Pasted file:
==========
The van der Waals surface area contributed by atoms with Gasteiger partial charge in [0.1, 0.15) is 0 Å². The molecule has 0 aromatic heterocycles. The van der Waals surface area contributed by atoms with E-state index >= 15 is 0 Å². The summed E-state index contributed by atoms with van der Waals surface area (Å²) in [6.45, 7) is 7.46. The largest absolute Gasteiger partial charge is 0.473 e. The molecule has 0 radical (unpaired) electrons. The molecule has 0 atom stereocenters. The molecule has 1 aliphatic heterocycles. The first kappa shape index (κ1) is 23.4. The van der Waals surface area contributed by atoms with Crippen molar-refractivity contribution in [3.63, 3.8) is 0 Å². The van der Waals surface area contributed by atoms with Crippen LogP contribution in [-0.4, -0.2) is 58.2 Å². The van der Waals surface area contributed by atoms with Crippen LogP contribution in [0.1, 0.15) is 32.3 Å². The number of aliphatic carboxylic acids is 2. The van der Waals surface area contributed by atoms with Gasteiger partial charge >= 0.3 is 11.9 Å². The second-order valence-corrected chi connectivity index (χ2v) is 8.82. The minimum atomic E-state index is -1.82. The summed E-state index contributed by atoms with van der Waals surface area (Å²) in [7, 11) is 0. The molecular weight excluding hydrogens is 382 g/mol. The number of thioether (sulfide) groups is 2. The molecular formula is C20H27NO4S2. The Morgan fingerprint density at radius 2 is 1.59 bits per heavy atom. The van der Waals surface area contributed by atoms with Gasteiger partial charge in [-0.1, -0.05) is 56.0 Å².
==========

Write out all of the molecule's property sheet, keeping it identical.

The van der Waals surface area contributed by atoms with Gasteiger partial charge in [0.1, 0.15) is 0 Å². The molecule has 0 aromatic heterocycles. The van der Waals surface area contributed by atoms with E-state index >= 15 is 0 Å². The summed E-state index contributed by atoms with van der Waals surface area (Å²) in [6.45, 7) is 7.46. The largest absolute Gasteiger partial charge is 0.473 e. The molecule has 0 radical (unpaired) electrons. The molecule has 0 atom stereocenters. The molecule has 1 aliphatic heterocycles. The first kappa shape index (κ1) is 23.4. The van der Waals surface area contributed by atoms with Crippen molar-refractivity contribution in [3.63, 3.8) is 0 Å². The van der Waals surface area contributed by atoms with Crippen LogP contribution in [-0.4, -0.2) is 58.2 Å². The van der Waals surface area contributed by atoms with Crippen LogP contribution in [0.1, 0.15) is 32.3 Å². The number of aliphatic carboxylic acids is 2. The van der Waals surface area contributed by atoms with Gasteiger partial charge >= 0.3 is 11.9 Å². The second-order valence-corrected chi connectivity index (χ2v) is 8.82. The minimum atomic E-state index is -1.82. The summed E-state index contributed by atoms with van der Waals surface area (Å²) in [7, 11) is 0. The molecular weight excluding hydrogens is 382 g/mol. The number of thioether (sulfide) groups is 2. The molecular formula is C20H27NO4S2. The Morgan fingerprint density at radius 2 is 1.59 bits per heavy atom. The van der Waals surface area contributed by atoms with Gasteiger partial charge in [-0.1, -0.05) is 56.0 Å².